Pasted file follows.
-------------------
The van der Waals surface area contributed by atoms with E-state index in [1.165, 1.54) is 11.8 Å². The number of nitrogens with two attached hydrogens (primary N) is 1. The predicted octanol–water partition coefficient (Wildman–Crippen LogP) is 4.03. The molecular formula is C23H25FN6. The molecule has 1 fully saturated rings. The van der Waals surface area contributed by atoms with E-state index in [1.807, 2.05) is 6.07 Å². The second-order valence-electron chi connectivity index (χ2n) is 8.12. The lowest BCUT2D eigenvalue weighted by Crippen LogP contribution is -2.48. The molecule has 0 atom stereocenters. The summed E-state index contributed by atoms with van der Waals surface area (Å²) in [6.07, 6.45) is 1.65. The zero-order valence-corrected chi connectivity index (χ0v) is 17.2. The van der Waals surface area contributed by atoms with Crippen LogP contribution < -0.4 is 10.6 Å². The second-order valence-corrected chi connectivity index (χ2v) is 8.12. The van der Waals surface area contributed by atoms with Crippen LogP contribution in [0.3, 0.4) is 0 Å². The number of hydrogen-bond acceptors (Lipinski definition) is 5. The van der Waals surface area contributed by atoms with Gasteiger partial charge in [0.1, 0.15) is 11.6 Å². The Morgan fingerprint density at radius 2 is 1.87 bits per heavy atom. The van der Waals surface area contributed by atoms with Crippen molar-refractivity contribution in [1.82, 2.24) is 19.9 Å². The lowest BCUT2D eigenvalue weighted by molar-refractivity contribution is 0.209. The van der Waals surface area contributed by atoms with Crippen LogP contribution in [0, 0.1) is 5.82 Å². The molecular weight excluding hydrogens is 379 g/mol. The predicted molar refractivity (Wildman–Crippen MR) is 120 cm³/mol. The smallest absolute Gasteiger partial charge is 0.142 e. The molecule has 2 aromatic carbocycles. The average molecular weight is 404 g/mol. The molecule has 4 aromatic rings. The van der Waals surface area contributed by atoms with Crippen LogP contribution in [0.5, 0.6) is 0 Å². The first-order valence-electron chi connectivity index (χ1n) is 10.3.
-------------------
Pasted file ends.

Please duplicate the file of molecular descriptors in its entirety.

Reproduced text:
The van der Waals surface area contributed by atoms with E-state index in [1.165, 1.54) is 11.8 Å². The number of nitrogens with two attached hydrogens (primary N) is 1. The predicted octanol–water partition coefficient (Wildman–Crippen LogP) is 4.03. The molecular formula is C23H25FN6. The molecule has 1 fully saturated rings. The van der Waals surface area contributed by atoms with E-state index in [1.807, 2.05) is 6.07 Å². The second-order valence-electron chi connectivity index (χ2n) is 8.12. The lowest BCUT2D eigenvalue weighted by Crippen LogP contribution is -2.48. The molecule has 0 atom stereocenters. The summed E-state index contributed by atoms with van der Waals surface area (Å²) in [6.07, 6.45) is 1.65. The zero-order valence-corrected chi connectivity index (χ0v) is 17.2. The van der Waals surface area contributed by atoms with Crippen LogP contribution < -0.4 is 10.6 Å². The second-order valence-corrected chi connectivity index (χ2v) is 8.12. The van der Waals surface area contributed by atoms with Crippen LogP contribution in [0.3, 0.4) is 0 Å². The number of hydrogen-bond acceptors (Lipinski definition) is 5. The van der Waals surface area contributed by atoms with Gasteiger partial charge in [0.1, 0.15) is 11.6 Å². The Morgan fingerprint density at radius 2 is 1.87 bits per heavy atom. The van der Waals surface area contributed by atoms with Crippen molar-refractivity contribution in [1.82, 2.24) is 19.9 Å². The lowest BCUT2D eigenvalue weighted by molar-refractivity contribution is 0.209. The van der Waals surface area contributed by atoms with Crippen LogP contribution in [0, 0.1) is 5.82 Å². The molecular weight excluding hydrogens is 379 g/mol. The predicted molar refractivity (Wildman–Crippen MR) is 120 cm³/mol. The smallest absolute Gasteiger partial charge is 0.142 e. The molecule has 2 aromatic carbocycles. The average molecular weight is 404 g/mol. The molecule has 4 aromatic rings. The van der Waals surface area contributed by atoms with Crippen LogP contribution in [0.5, 0.6) is 0 Å². The first-order valence-electron chi connectivity index (χ1n) is 10.3.